In the relatively short time since the AC Engine Project first commenced, considerable progress has been made in the implementation of its objectives, which are to examine the engine and its support structure and bring both up date in terms of the reliability and performance of the engine and the generation of a wide range of spares and services at reasonable cost to the engine owner.
Since the Project was announced, interest in its progress and achievements have been considerable and much encouragement has been offered. We have also received a lot of questions, particularly regarding the blocks and these are summarised and answered below.
What technical advantages do your new blocks have over any other?
We have the great advantage of having started with a clean sheet of paper instead of slavishly perpetuating shortcomings left over from the past. Our blocks, whilst respectful of tradition, are also much enhanced technically. This will bring immense benefits to the user in terms of engine life, performance and ease of maintenance. Why pay inflated prices for yesterday's technology?
What does that mean?
It means that our blocks incorporate some refinements not available elsewhere because we are doing a lot more than simply producing replacement blocks. We have applied original thinking to our blocks and have introduced several innovative features to improve engine reliability, maintainability and where required, the ability to greatly increase engine power output without the fear of the block suffering structural failure as a consequence. We believe that we have the edge in quality, technical competence, built-in flexibility to suit different requirements and above all, cost-effectiveness.
We have also treated our new blocks, not in isolation, but as part of our re-appraisal of the whole engine. In other words, the refinements that we have made on the block have been analysed for their impact on the whole engine, and indeed, vice-versa.
My block is fairly good. Why should I buy something that I don't need?
Even if you don't need a block today, there is a high chance that you will tomorrow. Also, it makes economic sense to put one on the shelf for later, thereby future-proofing your treasured car and thus protecting its value. The saleability of your AC will also be much enhanced if sold with a new block, whether fitted or spare. It is worth noting that the single most frequently quoted reason for not buying an AC is the widespread and well-known fear of trouble with cylinder block corrosion.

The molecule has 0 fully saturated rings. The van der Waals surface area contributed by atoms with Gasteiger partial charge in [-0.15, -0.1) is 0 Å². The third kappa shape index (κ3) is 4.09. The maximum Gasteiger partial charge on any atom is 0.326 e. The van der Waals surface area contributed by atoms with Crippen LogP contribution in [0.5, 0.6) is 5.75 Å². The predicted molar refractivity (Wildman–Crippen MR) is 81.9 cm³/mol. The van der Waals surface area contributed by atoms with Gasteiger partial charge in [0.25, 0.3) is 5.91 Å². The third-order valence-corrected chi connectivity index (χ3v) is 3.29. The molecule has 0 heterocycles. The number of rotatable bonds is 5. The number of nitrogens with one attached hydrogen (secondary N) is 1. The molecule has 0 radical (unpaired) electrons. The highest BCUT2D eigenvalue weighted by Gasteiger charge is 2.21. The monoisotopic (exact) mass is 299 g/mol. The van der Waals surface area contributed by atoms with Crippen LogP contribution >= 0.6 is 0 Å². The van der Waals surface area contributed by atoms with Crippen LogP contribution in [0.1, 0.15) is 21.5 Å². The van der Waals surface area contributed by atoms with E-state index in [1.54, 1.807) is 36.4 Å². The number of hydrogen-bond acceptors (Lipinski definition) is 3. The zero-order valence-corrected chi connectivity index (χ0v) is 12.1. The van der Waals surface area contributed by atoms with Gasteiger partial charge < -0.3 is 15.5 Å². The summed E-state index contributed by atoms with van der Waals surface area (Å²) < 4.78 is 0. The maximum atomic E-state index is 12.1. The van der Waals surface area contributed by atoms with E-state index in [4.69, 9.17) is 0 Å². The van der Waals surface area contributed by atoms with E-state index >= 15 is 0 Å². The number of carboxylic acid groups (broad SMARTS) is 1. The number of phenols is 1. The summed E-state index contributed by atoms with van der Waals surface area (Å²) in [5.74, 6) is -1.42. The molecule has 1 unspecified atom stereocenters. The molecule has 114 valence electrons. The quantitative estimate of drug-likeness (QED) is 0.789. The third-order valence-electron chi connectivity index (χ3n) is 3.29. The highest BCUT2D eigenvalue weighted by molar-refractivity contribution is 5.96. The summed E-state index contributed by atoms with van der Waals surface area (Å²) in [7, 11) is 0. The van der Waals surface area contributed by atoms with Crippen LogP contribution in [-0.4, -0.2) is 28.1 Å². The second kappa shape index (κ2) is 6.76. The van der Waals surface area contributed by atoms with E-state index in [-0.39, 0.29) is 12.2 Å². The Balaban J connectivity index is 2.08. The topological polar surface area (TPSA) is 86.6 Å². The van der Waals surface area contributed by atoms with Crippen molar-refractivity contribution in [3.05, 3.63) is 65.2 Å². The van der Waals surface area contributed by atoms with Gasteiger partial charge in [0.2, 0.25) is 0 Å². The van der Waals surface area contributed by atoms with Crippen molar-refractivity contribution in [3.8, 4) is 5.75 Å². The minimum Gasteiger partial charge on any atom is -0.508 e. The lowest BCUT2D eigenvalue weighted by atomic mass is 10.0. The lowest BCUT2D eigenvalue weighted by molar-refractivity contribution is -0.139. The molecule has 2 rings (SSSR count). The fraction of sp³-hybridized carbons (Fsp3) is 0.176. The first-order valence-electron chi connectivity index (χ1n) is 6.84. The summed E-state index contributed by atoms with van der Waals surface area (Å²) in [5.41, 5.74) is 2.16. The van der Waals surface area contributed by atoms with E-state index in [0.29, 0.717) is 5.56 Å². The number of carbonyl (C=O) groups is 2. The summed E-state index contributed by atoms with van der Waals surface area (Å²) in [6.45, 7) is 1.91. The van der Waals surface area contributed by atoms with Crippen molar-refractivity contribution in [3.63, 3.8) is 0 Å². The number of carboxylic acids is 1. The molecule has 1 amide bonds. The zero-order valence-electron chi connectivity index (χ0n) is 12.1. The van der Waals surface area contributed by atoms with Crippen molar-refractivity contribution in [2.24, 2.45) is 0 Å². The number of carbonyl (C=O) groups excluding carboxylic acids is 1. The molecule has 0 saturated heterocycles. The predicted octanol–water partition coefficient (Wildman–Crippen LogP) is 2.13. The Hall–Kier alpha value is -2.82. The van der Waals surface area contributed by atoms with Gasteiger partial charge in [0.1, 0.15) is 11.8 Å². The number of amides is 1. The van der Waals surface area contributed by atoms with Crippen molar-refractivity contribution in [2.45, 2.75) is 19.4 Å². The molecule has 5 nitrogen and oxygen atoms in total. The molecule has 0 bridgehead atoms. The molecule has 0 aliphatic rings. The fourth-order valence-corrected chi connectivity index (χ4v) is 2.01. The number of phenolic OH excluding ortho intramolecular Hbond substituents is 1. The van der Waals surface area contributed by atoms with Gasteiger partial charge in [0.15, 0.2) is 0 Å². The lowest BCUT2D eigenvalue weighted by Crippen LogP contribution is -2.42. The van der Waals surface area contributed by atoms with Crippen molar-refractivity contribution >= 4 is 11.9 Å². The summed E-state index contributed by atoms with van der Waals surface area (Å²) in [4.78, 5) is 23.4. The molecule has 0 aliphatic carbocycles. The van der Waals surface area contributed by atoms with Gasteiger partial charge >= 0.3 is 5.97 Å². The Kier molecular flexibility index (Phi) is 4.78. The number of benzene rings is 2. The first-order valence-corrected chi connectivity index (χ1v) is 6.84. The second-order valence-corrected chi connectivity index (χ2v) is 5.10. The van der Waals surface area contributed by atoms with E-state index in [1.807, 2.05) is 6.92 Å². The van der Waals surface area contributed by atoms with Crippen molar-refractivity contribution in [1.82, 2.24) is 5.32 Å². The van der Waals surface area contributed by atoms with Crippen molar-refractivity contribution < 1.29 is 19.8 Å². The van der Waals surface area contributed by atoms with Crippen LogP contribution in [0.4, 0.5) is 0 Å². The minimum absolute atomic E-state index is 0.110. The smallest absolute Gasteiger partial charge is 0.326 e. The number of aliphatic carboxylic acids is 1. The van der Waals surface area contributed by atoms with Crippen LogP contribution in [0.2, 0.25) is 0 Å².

I have a PVT AC and an Aceca and I would like a block for each.
The Project is unique in producing both PVT and post-war blocks. This has been of great benefit in reducing the cost to the customer, as our casting patterns are convertible for either type of block. This means that the financial investment in the patterns can be amortised over a greater number of blocks than would be the case with only one type of block, thus reducing purchase cost.
Which crankshaft can I use in your blocks?
The blocks have been configured for use with just about any AC or bespoke crankshaft, so whether you just want to potter around in the sunshine or rush around in competition, the blocks are entirely suitable. For the latter activity of course, the Project's own highly advanced crankshaft, designed especially for the blocks, will create the ultimate in strength for really high performance engines. Although new blocks and new cranks have been available on and off for several years, the Project block and crank are the only ones that have been developed together.
What are you doing with camshafts?
We have two camshaft types in stock here and now. Both have been designed exclusively for the Project by a leading UK specialist especially to suit to suit the characteristics of the AC engine. The first is a fast road cam and we expect this to be the most popular, either as a straight replacement for worn out camshafts or to bring a useful increase in performance for modern road conditions. The second camshaft is a pure sports cam designed to allow the engine, in combination with other modifications if required, to develop maximum revs and also the all-important torque required to power a car out of a bend on the track. Of course, there is no reason why the enthusiastic driver should not use this cam on the road as well.
How are your experiments going with head gaskets?
So far we have had some success with the tanged graphite gasket material, however these still present some failures between the liners & require further development, and we have a new concept gasket from the USA which is due for trial soon.
Until we have a satisfactory solution the only gasket one can consider with a degree of confidence is the traditional Copper Asbestos type gasket, however even these fail in the area between the liners occasionally & are also difficult to obtain a consistent water seal around the block. I believe this is due to the various thicknesses having overlapped joints which are essential to avoid water deterioration of the asbestos replacement material.
As we now have new liners with four inches between flanges instead of three & fifteen sixteenths inches more options exist for both top & lower sealing methods.
Work is therefore ongoing & will be reported upon as we have more results.